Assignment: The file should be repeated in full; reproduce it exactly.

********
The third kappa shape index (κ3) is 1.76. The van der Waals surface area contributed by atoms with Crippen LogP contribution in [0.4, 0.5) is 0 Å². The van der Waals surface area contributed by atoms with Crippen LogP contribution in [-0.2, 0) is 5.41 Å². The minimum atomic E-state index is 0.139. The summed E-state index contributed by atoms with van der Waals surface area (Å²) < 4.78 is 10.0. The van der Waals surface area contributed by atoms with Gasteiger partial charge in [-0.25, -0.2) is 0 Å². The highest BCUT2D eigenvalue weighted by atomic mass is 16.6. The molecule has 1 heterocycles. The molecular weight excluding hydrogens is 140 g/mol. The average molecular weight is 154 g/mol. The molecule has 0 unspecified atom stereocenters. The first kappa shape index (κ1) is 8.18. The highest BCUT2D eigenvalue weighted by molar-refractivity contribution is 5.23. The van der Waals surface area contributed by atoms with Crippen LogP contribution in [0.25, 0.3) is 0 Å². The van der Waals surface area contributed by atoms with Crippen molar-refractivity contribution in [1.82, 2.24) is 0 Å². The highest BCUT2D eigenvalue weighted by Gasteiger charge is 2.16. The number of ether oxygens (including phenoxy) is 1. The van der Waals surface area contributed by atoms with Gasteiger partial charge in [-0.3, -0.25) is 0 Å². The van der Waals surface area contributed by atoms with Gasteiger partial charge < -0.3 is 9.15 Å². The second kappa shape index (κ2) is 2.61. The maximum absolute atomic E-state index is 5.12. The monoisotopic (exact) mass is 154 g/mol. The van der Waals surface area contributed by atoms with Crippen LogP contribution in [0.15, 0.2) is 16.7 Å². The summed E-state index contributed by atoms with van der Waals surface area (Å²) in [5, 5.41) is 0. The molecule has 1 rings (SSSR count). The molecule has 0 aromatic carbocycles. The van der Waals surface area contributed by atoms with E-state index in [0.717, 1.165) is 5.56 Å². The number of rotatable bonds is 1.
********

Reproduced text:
The third kappa shape index (κ3) is 1.76. The van der Waals surface area contributed by atoms with Crippen LogP contribution in [0.4, 0.5) is 0 Å². The van der Waals surface area contributed by atoms with Crippen LogP contribution in [-0.2, 0) is 5.41 Å². The minimum atomic E-state index is 0.139. The summed E-state index contributed by atoms with van der Waals surface area (Å²) < 4.78 is 10.0. The van der Waals surface area contributed by atoms with Gasteiger partial charge in [-0.25, -0.2) is 0 Å². The highest BCUT2D eigenvalue weighted by atomic mass is 16.6. The molecule has 1 heterocycles. The molecular weight excluding hydrogens is 140 g/mol. The average molecular weight is 154 g/mol. The molecule has 0 unspecified atom stereocenters. The first kappa shape index (κ1) is 8.18. The highest BCUT2D eigenvalue weighted by molar-refractivity contribution is 5.23. The van der Waals surface area contributed by atoms with Crippen LogP contribution in [0.25, 0.3) is 0 Å². The van der Waals surface area contributed by atoms with Crippen molar-refractivity contribution in [1.82, 2.24) is 0 Å². The highest BCUT2D eigenvalue weighted by Gasteiger charge is 2.16. The number of ether oxygens (including phenoxy) is 1. The van der Waals surface area contributed by atoms with Gasteiger partial charge in [-0.3, -0.25) is 0 Å². The van der Waals surface area contributed by atoms with Gasteiger partial charge < -0.3 is 9.15 Å². The second kappa shape index (κ2) is 2.61. The maximum absolute atomic E-state index is 5.12. The monoisotopic (exact) mass is 154 g/mol. The van der Waals surface area contributed by atoms with Crippen LogP contribution in [0.15, 0.2) is 16.7 Å². The summed E-state index contributed by atoms with van der Waals surface area (Å²) in [5, 5.41) is 0. The molecule has 1 rings (SSSR count). The molecule has 0 aromatic carbocycles. The van der Waals surface area contributed by atoms with E-state index in [0.717, 1.165) is 5.56 Å². The number of rotatable bonds is 1.